│ │ └─1719 /usr/sbin/openvpn --writepid /run/openvpn/udp1194.pid --daemon ovpn-udp1194 --cd /etc/openvpn --config /etc/openvpn/udp1194.conf --scrip
           │ ├─ModemManager.service
           │ │ └─763 /usr/sbin/ModemManager
           │ ├─cron.service
           │ │ └─758 /usr/sbin/cron -f
           │ ├─hddtemp.service
           │ ├─systemd-vconsole-setup.service
           │ ├─rc-local.service
           │ ├─atieventsd.service
           │ ├─dev-sdb2.swap
           │ ├─home.mount
           │ ├─apport.service
           │ ├─systemd-modules-load.service
           │ ├─dev-sdb5.swap
           │ ├─pulseaudio.service
           │ ├─ifup-wait-all-auto.service
           │ ├─click-system-hooks.service
           │ ├─welcome2l.service
           │ ├─libvirt-bin.service
           │ │ └─1903 /usr/sbin/libvirtd -d
           │ ├─systemd-fsck-root.service
           │ ├─winbind.service
           │ │ ├─2161 /usr/sbin/winbindd
           │ │ ├─2178 /usr/sbin/winbindd
           │ │ ├─2204 /usr/sbin/winbindd
           │ │ └─2205 /usr/sbin/winbindd
           │ ├─-.mount
           │ ├─networking.service
           │ ├─ufw.service
           │ ├─accounts-daemon.service
           │ │ └─743 /usr/lib/accountsservice/accounts-daemon
           │ ├─lm-sensors.service
           │ ├─dev-disk-by\x2duuid-fbdbee14\x2daf95\x2d4dbb\x2d94ae\x2d0e29d3a61b3e.swap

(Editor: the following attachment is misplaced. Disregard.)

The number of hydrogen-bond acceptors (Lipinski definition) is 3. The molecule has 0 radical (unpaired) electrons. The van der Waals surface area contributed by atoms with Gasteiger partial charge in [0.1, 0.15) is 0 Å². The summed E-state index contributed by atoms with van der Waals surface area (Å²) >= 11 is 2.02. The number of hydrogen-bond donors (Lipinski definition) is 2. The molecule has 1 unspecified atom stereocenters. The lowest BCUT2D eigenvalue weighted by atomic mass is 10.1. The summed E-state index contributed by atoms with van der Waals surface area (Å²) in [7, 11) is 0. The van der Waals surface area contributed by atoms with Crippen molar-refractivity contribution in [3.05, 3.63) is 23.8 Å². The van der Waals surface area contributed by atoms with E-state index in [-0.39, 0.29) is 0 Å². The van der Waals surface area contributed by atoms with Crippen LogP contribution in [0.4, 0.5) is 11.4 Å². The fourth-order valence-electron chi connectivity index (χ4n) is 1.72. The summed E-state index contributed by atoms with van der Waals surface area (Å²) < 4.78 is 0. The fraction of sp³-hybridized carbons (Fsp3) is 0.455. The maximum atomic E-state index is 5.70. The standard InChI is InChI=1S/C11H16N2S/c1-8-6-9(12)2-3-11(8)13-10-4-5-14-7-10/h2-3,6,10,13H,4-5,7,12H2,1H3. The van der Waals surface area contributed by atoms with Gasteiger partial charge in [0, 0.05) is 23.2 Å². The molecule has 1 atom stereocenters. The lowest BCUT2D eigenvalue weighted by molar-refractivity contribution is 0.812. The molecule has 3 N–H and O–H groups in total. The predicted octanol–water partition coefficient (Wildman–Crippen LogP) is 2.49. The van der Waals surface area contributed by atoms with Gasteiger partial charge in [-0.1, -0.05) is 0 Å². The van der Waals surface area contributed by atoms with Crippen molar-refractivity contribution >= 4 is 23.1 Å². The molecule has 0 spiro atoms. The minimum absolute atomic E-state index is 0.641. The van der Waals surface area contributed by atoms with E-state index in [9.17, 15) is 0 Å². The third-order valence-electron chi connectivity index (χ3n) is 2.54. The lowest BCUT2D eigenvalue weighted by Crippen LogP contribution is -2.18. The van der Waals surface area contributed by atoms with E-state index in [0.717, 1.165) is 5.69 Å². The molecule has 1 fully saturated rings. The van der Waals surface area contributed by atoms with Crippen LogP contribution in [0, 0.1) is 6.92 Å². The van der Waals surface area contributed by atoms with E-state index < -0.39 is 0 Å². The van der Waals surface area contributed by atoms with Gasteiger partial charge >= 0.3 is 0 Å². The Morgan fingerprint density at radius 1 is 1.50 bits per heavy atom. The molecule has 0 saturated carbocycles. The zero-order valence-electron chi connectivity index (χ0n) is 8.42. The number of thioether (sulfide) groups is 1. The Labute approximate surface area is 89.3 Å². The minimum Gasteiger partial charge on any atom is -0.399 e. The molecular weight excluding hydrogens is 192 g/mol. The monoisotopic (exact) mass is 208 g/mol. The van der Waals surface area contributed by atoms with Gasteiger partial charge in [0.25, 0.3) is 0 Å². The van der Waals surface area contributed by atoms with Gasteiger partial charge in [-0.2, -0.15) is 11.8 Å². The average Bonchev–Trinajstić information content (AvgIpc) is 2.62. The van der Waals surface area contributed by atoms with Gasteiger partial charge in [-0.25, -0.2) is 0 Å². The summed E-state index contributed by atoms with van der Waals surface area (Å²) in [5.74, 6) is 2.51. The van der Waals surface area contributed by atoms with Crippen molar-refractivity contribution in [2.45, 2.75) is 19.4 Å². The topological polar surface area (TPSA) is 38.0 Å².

│ ├─colord.service
           │ │ └─2752 /usr/lib/colord/colord
           │ ├─resolvconf.service
           │ ├─atd.service
           │ │ └─775 /usr/sbin/atd -f
           │ ├─systemd-user-sessions.service
           │ ├─systemd-journald.service
           │ │ └─263 /lib/systemd/systemd-journald
           │ ├─run-user-1000.mount
           │ ├─sys-fs-fuse-connections.mount

Here is another way to see if a service is running.

[email protected]:~$ systemctl is-active openvpn
active

Show a verbose listing of systemd information with this command.

[email protected]:~$ systemctl show
Version=219
Features=+PAM +AUDIT +SELINUX +IMA +APPARMOR +SMACK +SYSVINIT +UTMP +LIBCRYPTSETUP +GCRYPT -GNUTLS +ACL +XZ -LZ4 -SECCOMP +BLKID -ELFUTILS +KMOD -IDN
Architecture=x86-64
Tainted=local-hwclock
FirmwareTimestampMonotonic=0